Fol­low­ing this street led me straight down­town. Hamil­ton has a few lar­gish office build­ings, some of them old and charm­ing. Most dis­tinc­tive is the Pig­ott Build­ing, built in 1929 in the Sky­scraper Goth­ic style with some touch­es of Art Deco ― the sort of build­ing that Super­man would leap over in the old­est comics, before he could actu­al­ly fly. 

Hamil­ton’s pre-WW2 glo­ry. The Pig­ott build­ing’s spire is vis­i­ble behind two oth­er build­ings of the era.

From the 1940’s to the ear­ly 1970’s, the city was dom­i­nat­ed by its two home­grown steel man­u­fac­tur­ers, Dofas­co and Stel­co, which in their hey­days had the con­ti­nen­t’s most advanced mills. Dur­ing the 1950’s, Hamil­ton was the wealth­i­est city in Cana­da, and that wealth was expressed in it’s 1950’s style sub­urbs — as well as 1950’s style pol­lu­tion. It’s long been known as a blue-col­lar town, and has the pecu­liar­i­ty unique in Cana­da of being a Foot­ball Town rather than a Hock­ey Town. The Hamil­ton Tiger Cats (the “ti-cats”) are root­ed for with gus­to. When the steel indus­try went into decline in the 1990s, Hamil­ton drift­ed into lim­bo for a few decades. Some young pro­fes­sion­als have been mov­ing there late­ly, lured by low­er hous­ing prices, and because McMas­ter Uni­ver­si­ty has been blos­som­ing, espe­cial­ly in med­i­cine and nuclear physics. But the fre­net­ic recent growth of Toron­to and it’s sub­urbs has not yet reached it. Burling­ton, just a few miles to the east, is clear­ly a Toron­to sub­urb, with all the 2022 trim­mings, but walk­ing through most of Hamil­ton is a form of time trav­el. It looks and feels like two gen­er­a­tions ago, with only a few timid hints of this one. It’s only a short walk from the down­town office core to res­i­den­tial streets dot­ted with emp­ty lots and old two-sto­ry brick store­fronts with fad­ed paint­ed signs. 

The Hamil­ton Twi­light Zone

A nice trib­ute to Hamil­ton’s blue-col­lar roots.

To cel­e­brate this Twi­light Zone expe­ri­ence, I bought din­ner at a Chi­nese take-out place that must have been there for a cen­tu­ry. I could not resist what it had to offer: the old “Chi­nese-Cana­di­an” food that once could be found at every rail­way stop across Cana­da, con­sist­ing of chop suey, fried rice, bar­be­cued wings and bat­tered chick­en balls coat­ed in a glow­ing pink sauce that looked radioac­tive. Such things nev­er exist­ed in Chi­na, but once they fin­ished build­ing the rail­way across Cana­da, Chi­nese work­ers spread this impro­vised cui­sine to every cor­ner of the coun­try, much as they did in the U.S. You would be hard-pressed to find this old stuff in Toron­to, where the del­i­ca­cies of Sichuan, Hunan and Shan­tung are the norm, and peo­ple earnest­ly debate the authen­tic­i­ty of Mon­go­lian hot pots. Of course, this sat­is­fy­ing feast came with a for­tune cook­ie, which was terse and gen­er­al on the Eng­lish side, but curi­ous­ly par­tic­u­lar on the French side.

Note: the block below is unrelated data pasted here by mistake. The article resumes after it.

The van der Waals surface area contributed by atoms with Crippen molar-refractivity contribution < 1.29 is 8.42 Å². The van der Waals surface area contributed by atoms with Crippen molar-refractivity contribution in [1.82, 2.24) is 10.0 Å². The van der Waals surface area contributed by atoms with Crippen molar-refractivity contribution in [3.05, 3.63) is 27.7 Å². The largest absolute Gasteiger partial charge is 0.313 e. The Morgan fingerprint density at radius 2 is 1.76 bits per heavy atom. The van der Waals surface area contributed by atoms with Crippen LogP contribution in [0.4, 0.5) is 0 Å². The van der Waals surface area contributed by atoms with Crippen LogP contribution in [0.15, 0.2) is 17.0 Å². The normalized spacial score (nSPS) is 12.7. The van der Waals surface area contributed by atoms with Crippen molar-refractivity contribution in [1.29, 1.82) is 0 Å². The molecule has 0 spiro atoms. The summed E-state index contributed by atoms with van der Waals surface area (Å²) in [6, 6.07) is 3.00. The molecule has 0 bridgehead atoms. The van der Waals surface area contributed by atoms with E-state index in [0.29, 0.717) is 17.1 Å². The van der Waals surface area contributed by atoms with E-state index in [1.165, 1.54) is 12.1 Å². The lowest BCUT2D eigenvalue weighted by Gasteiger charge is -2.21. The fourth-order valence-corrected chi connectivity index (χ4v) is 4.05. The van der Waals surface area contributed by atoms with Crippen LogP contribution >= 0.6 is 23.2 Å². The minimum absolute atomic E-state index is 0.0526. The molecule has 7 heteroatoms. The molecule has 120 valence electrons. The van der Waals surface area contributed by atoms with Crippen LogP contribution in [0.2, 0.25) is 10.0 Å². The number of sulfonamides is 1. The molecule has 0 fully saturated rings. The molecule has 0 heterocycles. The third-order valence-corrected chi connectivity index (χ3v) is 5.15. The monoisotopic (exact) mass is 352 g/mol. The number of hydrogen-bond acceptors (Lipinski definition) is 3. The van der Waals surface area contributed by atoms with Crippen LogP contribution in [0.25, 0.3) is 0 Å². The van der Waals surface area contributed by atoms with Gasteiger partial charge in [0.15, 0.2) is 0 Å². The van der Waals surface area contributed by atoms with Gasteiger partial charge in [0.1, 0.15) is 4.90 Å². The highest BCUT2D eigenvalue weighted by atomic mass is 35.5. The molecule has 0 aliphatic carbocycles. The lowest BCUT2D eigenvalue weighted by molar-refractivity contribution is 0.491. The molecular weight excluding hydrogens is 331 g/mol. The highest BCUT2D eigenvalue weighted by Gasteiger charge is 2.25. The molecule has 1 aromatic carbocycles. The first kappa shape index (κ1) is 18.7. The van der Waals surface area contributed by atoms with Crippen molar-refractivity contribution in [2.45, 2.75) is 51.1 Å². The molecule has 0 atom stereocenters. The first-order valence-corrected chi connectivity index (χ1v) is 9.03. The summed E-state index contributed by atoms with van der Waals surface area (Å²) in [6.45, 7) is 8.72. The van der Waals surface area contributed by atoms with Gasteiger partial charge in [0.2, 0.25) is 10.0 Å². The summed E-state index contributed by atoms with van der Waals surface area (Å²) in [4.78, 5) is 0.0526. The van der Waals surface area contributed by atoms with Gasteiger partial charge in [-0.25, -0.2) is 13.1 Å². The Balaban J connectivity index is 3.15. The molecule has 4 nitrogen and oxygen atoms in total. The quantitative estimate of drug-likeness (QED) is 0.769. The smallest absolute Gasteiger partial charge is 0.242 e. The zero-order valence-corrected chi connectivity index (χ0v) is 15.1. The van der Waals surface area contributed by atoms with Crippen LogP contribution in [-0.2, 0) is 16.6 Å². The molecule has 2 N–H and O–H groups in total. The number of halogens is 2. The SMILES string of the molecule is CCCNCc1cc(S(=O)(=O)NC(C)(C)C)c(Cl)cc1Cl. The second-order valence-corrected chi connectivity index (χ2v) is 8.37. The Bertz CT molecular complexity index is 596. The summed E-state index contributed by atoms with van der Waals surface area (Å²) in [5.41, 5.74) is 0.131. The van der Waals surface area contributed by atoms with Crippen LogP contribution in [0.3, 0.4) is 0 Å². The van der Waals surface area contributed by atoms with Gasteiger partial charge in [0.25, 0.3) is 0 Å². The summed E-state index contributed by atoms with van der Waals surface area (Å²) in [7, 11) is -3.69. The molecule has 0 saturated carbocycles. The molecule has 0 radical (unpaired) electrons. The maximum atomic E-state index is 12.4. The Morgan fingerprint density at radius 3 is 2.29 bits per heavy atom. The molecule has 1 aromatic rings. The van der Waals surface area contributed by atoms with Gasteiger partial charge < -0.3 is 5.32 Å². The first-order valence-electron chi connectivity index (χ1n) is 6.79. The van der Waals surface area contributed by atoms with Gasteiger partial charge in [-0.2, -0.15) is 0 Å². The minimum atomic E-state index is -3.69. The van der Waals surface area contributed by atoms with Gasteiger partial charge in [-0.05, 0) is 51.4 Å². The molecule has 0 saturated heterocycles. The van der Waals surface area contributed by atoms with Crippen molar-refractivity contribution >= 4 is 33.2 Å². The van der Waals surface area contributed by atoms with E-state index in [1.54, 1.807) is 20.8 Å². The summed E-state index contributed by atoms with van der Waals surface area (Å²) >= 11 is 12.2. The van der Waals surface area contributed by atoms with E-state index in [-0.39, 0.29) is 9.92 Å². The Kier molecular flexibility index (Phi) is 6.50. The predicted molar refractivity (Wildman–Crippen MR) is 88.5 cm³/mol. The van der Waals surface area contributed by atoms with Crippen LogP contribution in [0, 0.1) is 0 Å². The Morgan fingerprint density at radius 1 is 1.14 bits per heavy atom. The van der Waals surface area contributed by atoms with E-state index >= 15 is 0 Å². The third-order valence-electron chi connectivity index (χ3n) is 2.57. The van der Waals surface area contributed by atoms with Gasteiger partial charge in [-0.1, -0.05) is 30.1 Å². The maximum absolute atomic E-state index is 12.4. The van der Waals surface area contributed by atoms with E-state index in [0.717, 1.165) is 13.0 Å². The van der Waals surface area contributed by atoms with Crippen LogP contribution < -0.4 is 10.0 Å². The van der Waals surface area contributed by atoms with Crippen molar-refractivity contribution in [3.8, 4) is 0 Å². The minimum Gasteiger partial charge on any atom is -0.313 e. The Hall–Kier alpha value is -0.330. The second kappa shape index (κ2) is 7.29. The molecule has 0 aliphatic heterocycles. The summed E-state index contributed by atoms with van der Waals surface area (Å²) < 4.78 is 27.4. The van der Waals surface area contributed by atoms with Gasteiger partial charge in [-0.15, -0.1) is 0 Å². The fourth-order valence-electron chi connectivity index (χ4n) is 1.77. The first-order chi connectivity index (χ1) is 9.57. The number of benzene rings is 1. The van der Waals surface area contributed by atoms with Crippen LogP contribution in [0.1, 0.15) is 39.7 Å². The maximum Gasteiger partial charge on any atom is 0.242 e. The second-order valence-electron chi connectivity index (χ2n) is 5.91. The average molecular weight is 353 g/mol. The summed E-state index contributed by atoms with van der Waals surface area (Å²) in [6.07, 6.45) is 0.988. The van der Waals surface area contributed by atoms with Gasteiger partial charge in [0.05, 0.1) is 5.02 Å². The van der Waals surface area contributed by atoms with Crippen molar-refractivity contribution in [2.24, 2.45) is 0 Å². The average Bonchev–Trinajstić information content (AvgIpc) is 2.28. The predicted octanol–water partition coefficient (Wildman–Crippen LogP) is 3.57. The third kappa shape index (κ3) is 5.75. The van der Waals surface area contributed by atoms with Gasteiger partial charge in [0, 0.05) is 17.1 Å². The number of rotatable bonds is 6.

The last of an old breed.

When I got home, rather tired because I had not done so much unin­ter­rupt­ed walk­ing since before the can­cer diag­no­sis, I found myself back in my com­fort zone. The two cats for­gave me for lock­ing them in for an entire day. They slept con­tent­ed­ly at either side of me, and I too fell asleep. In the night, I was wak­ened by a loud crash­ing sound. I rose and walked around the apart­ment, look­ing for some­thing that could have caused it, but found noth­ing. Assum­ing that it must have been a dream, I went back to sleep. When I woke up, I went to the kitchen to make some cof­fee, which would taste best in my favourite blue cof­fee cup. What I did not know was that the “dream” sound had been real. Inside the kitchen cab­i­net, the plas­tic studs that had been hold­ing up the shelves for some unknown num­ber of decades had slow­ly aged into brit­tle­ness, and in a sui­ci­dal moment, had dis­in­te­grat­ed. The top shelf col­lapsed, cre­at­ing a cas­cade effect on the shelves below. The cab­i­net was stuffed with dish­es of every sort. When I opened the door, an avalanche of dish­es poured down upon me, smash­ing against the fridge, the counter, the stove, and my most­ly naked body. In the sud­den tor­na­do of bro­ken crock­ery, I received a dozen cuts, two of them deep gash­es. I spent a long, unpleas­ant time treat­ing the cuts and clean­ing up the chaos of bro­ken glass, porce­lain and spat­tered blood. The music nec­es­sary for this task was alter­nat­ing tracks of Prokofiev, Turkuaz and Steely Dan. I’m not say­ing this was fun, but I could reflect that my archae­ol­o­gist friends do this every day for a liv­ing. As with before, all the injuries rapid­ly healed, though one will prob­a­bly leave a long-term scar.

Clear­ly, the Gods are pur­su­ing a “let’s play tricks on Phil” agen­da (I’m look­ing at you, Loki, Raven, Coy­ote, Anan­si, Nan­abozho, Gwydion, and an assort­ment of leprechauns).
And yet, I am still not a cynic.


** I fin­ished it lat­er on, in a more tol­er­ant mood.

*** Yel­lowknife [Dogrib name: Sǫǫ̀mbak’è] is the cap­i­tal of the North­west Ter­ri­to­ry of Cana­da. Pop­u­la­tion 20,340. Record low tem­per­a­ture, −51.2 °C / −60.2 °F. See any hon­est account of this town for many lurid descrip­tions of bar fights.